The panel, as ah entity or system component, can be effectively used in skylights, canopies, shades, solariums, windows, air and fluid solar heat collectors, greenhouses, auto rear windows and many other useful applications. One unusual application would be a cover over existing solariums to block unwanted summer heat outside the structure rather than inside the structure by the current use of complex interior shades or bulky insulation blankets.
Shield 5, in its outside position relationship to and its protection of the protected pane 4 from solar radiant energy, makes the panel unique.
The compatibility of the panel in joining with other devices and systems to produce beneficial results is one of its assets.
The panel uses common noncritical materials in its composition and employs simple processes and known methods of manufacture in its production.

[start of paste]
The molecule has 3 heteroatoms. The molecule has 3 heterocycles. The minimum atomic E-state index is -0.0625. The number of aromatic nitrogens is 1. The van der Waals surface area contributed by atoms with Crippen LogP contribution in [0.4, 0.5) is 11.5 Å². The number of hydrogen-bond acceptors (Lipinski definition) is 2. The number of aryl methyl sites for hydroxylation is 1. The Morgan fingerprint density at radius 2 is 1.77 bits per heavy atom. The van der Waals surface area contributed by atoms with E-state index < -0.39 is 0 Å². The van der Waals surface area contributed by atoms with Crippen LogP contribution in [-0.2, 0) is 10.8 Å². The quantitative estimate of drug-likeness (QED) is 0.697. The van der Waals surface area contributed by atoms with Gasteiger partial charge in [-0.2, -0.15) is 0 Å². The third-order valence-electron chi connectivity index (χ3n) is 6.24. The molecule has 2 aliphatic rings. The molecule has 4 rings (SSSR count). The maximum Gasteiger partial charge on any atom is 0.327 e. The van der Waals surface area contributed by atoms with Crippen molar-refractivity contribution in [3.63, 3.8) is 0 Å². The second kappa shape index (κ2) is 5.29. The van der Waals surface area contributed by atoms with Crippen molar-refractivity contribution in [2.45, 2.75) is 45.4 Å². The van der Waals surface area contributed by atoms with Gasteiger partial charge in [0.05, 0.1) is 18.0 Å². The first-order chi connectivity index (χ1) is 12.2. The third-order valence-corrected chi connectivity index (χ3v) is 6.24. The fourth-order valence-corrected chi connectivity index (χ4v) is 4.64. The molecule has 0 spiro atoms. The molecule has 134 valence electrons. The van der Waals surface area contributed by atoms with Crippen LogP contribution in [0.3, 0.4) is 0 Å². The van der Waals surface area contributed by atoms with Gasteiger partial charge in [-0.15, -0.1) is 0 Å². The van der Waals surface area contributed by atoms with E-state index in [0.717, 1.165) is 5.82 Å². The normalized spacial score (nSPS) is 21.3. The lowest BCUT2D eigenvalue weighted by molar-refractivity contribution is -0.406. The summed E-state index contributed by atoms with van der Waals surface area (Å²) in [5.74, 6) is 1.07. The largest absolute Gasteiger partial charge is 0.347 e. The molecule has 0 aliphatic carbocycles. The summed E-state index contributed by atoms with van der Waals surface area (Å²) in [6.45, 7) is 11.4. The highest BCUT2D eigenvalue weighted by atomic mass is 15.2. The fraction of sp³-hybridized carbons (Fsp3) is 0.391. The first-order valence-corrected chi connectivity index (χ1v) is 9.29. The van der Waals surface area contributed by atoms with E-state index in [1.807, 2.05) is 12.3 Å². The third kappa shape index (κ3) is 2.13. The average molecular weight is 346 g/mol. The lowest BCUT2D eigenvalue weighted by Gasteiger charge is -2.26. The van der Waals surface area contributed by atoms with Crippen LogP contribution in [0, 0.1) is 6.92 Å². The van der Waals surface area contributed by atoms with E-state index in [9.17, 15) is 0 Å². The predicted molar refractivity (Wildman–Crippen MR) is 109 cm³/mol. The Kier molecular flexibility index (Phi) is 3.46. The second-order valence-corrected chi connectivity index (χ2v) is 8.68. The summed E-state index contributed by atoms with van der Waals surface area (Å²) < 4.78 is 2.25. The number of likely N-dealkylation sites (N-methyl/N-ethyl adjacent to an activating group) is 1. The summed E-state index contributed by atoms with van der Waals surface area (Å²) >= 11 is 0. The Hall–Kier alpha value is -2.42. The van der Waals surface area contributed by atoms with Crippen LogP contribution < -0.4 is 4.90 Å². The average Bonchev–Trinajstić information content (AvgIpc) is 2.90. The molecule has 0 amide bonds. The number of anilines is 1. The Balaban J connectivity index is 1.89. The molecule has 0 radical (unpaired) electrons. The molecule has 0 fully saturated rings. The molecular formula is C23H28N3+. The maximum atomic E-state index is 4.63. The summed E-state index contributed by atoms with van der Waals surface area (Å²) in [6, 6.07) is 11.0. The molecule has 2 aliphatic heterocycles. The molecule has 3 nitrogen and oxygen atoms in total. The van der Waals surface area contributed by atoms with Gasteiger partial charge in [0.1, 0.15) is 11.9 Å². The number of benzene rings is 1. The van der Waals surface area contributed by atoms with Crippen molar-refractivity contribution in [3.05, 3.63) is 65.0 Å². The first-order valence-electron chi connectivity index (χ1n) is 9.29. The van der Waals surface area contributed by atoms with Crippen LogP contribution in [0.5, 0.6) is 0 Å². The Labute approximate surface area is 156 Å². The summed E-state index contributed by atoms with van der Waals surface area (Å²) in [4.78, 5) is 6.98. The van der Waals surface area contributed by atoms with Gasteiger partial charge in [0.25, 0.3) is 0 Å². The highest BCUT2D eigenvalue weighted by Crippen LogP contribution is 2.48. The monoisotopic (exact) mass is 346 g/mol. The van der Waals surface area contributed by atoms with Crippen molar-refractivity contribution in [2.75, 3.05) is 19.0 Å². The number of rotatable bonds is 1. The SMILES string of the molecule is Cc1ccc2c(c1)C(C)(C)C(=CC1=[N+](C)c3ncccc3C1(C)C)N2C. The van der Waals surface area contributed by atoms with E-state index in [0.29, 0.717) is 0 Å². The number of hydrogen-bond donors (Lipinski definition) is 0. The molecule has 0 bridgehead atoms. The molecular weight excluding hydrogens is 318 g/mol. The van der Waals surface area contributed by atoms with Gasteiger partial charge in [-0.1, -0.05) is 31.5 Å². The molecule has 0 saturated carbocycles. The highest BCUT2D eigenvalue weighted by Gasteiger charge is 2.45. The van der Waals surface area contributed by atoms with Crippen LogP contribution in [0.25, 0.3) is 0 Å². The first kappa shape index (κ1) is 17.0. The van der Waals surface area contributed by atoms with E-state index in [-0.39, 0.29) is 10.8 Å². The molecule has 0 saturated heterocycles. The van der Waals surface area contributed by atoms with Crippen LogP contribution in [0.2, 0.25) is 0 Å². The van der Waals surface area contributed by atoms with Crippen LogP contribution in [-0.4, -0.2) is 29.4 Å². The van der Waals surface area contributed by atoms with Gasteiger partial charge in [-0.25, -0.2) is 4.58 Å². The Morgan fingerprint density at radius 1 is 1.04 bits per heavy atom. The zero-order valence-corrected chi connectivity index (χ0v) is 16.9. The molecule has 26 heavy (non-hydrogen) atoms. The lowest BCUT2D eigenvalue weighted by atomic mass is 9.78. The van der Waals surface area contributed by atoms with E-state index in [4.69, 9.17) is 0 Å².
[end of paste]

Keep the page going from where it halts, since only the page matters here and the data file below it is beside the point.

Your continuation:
The panel is a simple stationary device, with no moving parts, which is durable and requires little maintenance.
Society will benefit from the panel's role in replacing the use of nonrenewable energy resources whose use is detrimental to the environment.
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|U.S. Classification||359/596, 52/18|
|International Classification||E04D3/28, F24J2/46, A01G9/24, E04D13/03|
|Cooperative Classification||Y02P60/124, Y02B10/20, Y02E10/44, E04D13/033, F24J2/045, E04D3/28, F24J2/4609, A01G9/243|
|European Classification||E04D3/28, A01G9/24C, E04D13/03E, F24J2/46B6|
|Apr 26, 1993||FPAY||Fee payment|
Year of fee payment: 4
|Aug 12, 1997||REMI||Maintenance fee reminder mailed|
|Jan 4, 1998||LAPS||Lapse for failure to pay maintenance fees|
|Mar 17, 1998||FP||Expired due to failure to pay maintenance fee|
Effective date: 19980107